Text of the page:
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The deposit feeder Capitella teleta has a unique and relatively complex microbiome likely supporting its ability to degrade pollutants
- Hochstein, Rebecca, Zhang, Qian, Sadowsky, Michael J., Forbes, Valery E.
- The Science of the total environment 2019 v.670 pp. 547-554
- Achromobacter, Acinetobacter, Arcobacter, Capitella teleta, Methylobacterium, Propionibacterium, Pseudoalteromonas, adults, feces, genes, intestinal microorganisms, intestines, metabolism, microbiome, organic matter, pollutants, polycyclic aromatic hydrocarbons, ribosomal RNA, sediments, sequence analysis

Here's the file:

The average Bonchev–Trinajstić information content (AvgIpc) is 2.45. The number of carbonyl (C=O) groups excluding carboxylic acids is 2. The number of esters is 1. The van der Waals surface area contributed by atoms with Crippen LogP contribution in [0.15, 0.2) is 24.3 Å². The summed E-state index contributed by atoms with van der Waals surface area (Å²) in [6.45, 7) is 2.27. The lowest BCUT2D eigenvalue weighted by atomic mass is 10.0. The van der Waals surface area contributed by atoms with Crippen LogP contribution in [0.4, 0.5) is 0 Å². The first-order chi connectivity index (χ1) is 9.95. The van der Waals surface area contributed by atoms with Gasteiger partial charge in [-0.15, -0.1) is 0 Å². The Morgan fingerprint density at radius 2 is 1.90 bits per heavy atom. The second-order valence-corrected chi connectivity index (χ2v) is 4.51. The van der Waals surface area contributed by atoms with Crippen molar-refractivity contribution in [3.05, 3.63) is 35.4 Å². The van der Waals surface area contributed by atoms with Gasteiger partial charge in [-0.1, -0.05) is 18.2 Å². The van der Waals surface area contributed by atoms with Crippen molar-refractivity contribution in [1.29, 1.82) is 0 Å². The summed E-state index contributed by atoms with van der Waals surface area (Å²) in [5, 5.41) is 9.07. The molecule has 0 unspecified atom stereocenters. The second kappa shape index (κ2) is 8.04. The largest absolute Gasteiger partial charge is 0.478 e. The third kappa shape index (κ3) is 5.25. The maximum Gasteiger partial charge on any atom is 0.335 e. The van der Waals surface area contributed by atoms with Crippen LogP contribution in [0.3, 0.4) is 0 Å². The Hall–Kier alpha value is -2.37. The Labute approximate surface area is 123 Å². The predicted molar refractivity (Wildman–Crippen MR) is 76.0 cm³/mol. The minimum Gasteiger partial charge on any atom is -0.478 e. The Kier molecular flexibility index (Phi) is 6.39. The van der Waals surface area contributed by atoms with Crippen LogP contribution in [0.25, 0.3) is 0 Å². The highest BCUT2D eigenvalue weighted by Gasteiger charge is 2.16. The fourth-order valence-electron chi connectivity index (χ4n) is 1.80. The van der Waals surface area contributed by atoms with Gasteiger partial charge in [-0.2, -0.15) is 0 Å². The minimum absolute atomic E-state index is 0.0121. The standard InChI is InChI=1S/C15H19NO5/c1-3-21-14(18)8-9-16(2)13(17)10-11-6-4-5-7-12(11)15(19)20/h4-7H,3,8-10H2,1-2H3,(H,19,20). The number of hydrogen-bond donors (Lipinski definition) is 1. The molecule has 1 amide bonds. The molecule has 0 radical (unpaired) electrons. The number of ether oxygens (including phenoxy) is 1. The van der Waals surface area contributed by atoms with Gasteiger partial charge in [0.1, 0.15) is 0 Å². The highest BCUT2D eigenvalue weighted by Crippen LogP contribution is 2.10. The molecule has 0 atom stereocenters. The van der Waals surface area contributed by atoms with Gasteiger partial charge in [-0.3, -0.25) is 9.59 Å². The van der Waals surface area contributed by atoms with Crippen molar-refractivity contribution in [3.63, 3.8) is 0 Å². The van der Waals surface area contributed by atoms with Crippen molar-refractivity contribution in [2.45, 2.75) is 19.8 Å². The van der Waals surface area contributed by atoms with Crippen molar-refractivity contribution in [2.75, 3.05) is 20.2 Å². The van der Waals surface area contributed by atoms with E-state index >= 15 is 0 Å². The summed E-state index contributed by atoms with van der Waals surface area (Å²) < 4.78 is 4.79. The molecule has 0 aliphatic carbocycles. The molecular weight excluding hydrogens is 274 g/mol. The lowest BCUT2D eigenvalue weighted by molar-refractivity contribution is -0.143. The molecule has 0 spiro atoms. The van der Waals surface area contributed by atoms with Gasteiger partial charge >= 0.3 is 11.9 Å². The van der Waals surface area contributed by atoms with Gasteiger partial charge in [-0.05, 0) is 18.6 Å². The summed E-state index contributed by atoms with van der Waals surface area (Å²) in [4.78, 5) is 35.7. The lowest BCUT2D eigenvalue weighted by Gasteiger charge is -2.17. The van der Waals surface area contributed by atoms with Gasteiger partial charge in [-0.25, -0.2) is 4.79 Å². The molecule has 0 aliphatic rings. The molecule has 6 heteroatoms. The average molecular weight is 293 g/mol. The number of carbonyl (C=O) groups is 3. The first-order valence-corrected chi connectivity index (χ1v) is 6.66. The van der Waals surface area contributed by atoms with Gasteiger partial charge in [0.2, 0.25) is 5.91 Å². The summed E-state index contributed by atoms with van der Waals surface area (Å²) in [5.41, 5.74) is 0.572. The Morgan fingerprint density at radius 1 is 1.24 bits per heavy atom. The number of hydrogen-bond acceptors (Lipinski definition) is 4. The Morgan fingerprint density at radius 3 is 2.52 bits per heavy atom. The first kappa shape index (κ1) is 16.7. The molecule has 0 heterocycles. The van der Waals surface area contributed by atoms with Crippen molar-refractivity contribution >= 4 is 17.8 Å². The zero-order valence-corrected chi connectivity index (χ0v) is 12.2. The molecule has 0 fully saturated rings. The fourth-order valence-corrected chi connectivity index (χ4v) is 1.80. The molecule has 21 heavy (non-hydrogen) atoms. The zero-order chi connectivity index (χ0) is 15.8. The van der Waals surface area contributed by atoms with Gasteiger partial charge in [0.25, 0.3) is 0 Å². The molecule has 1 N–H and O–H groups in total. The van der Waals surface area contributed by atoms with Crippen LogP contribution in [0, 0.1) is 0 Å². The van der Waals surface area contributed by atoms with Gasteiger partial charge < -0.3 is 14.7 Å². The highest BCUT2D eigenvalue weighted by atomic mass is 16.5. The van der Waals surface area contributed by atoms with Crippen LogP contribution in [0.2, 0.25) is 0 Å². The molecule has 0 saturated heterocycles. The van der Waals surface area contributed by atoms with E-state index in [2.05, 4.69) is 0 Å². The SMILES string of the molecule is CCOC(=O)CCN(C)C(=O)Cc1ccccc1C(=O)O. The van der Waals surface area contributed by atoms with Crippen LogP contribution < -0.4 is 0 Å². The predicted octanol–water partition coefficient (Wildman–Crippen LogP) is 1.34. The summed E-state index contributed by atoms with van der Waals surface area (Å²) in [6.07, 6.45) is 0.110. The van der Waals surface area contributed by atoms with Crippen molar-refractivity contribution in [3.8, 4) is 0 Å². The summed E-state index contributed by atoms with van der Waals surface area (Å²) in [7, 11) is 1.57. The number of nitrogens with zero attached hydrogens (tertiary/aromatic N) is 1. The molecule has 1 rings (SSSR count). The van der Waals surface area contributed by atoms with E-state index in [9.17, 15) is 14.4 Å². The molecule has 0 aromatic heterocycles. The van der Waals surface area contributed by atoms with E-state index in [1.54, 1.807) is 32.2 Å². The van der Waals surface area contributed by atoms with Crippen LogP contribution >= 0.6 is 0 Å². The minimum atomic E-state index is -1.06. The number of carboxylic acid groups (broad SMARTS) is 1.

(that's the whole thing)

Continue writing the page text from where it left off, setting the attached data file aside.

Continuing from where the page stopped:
- Capitella teleta is a sediment-dwelling marine polychaete that is often found in high densities in association with organic matter and pollutants. While C. teleta has been reported to transform a variety of aromatic hydrocarbons, the mechanisms by which degradation occurs are unknown. Moreover, there is continuing debate on the role of host and microbiota in degradation activity. The aims of this study were to characterize the gut microbiome of C. teleta and to identify microbiota that could potentially play a role in degradation of organic matter and aromatic hydrocarbons. Sequencing analysis of the 16S rRNA genes from the intestinal tracts of adult worms revealed a unique microbiome that was distinct from that of the worm's sediment food source and fecal pellets. About 66% of the 775 identified OTUs from the C. teleta gut microbiome were found to be unique to the worm and displayed high inter-individual variability. The gut microbiome was dominated by members of the genera Arcobacter, Pseudoalteromonas, Methylobacterium, and Propionibacterium. Functional analyses of microbiota revealed that hydrocarbon treatment led to a proliferation of gene classes involved in chemoheterotrophy and aromatic compound degradation. Of the 18 most abundant taxa identified, 50% were members of genera containing hydrocarbon (PAH)-degrading members, including Acinetobacter, Thalassotalea, and Achromobacter. Data obtained in this study will be useful to understand the biology of this marine polychaete and to elucidate the role that gut bacteria play in worm catabolism and the transformation of sediment organic pollutants.